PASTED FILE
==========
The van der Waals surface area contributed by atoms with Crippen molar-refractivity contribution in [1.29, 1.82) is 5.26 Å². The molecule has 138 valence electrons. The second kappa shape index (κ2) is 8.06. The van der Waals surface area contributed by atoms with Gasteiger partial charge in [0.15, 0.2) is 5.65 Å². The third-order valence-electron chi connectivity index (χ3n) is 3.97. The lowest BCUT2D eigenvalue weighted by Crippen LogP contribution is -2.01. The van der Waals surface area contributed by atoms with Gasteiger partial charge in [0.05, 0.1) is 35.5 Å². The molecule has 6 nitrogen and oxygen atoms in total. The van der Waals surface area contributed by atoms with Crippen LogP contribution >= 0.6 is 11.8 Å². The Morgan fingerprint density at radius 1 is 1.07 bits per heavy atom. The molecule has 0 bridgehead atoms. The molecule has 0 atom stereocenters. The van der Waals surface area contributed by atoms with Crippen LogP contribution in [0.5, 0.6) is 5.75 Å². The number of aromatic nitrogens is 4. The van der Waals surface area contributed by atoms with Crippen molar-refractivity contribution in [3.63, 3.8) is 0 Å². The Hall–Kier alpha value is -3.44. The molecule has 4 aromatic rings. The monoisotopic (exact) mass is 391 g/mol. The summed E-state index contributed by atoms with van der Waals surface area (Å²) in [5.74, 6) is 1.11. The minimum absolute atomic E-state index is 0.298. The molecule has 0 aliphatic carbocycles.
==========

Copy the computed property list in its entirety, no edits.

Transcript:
The van der Waals surface area contributed by atoms with Crippen molar-refractivity contribution in [1.29, 1.82) is 5.26 Å². The molecule has 138 valence electrons. The second kappa shape index (κ2) is 8.06. The van der Waals surface area contributed by atoms with Gasteiger partial charge in [0.15, 0.2) is 5.65 Å². The third-order valence-electron chi connectivity index (χ3n) is 3.97. The lowest BCUT2D eigenvalue weighted by Crippen LogP contribution is -2.01. The van der Waals surface area contributed by atoms with Gasteiger partial charge in [0.05, 0.1) is 35.5 Å². The molecule has 6 nitrogen and oxygen atoms in total. The van der Waals surface area contributed by atoms with Crippen LogP contribution >= 0.6 is 11.8 Å². The Morgan fingerprint density at radius 1 is 1.07 bits per heavy atom. The molecule has 0 bridgehead atoms. The molecule has 0 atom stereocenters. The van der Waals surface area contributed by atoms with Crippen LogP contribution in [0.5, 0.6) is 5.75 Å². The number of aromatic nitrogens is 4. The van der Waals surface area contributed by atoms with Crippen molar-refractivity contribution in [3.63, 3.8) is 0 Å². The Hall–Kier alpha value is -3.44. The molecule has 4 aromatic rings. The monoisotopic (exact) mass is 391 g/mol. The summed E-state index contributed by atoms with van der Waals surface area (Å²) in [5.74, 6) is 1.11. The minimum absolute atomic E-state index is 0.298. The molecule has 0 aliphatic carbocycles.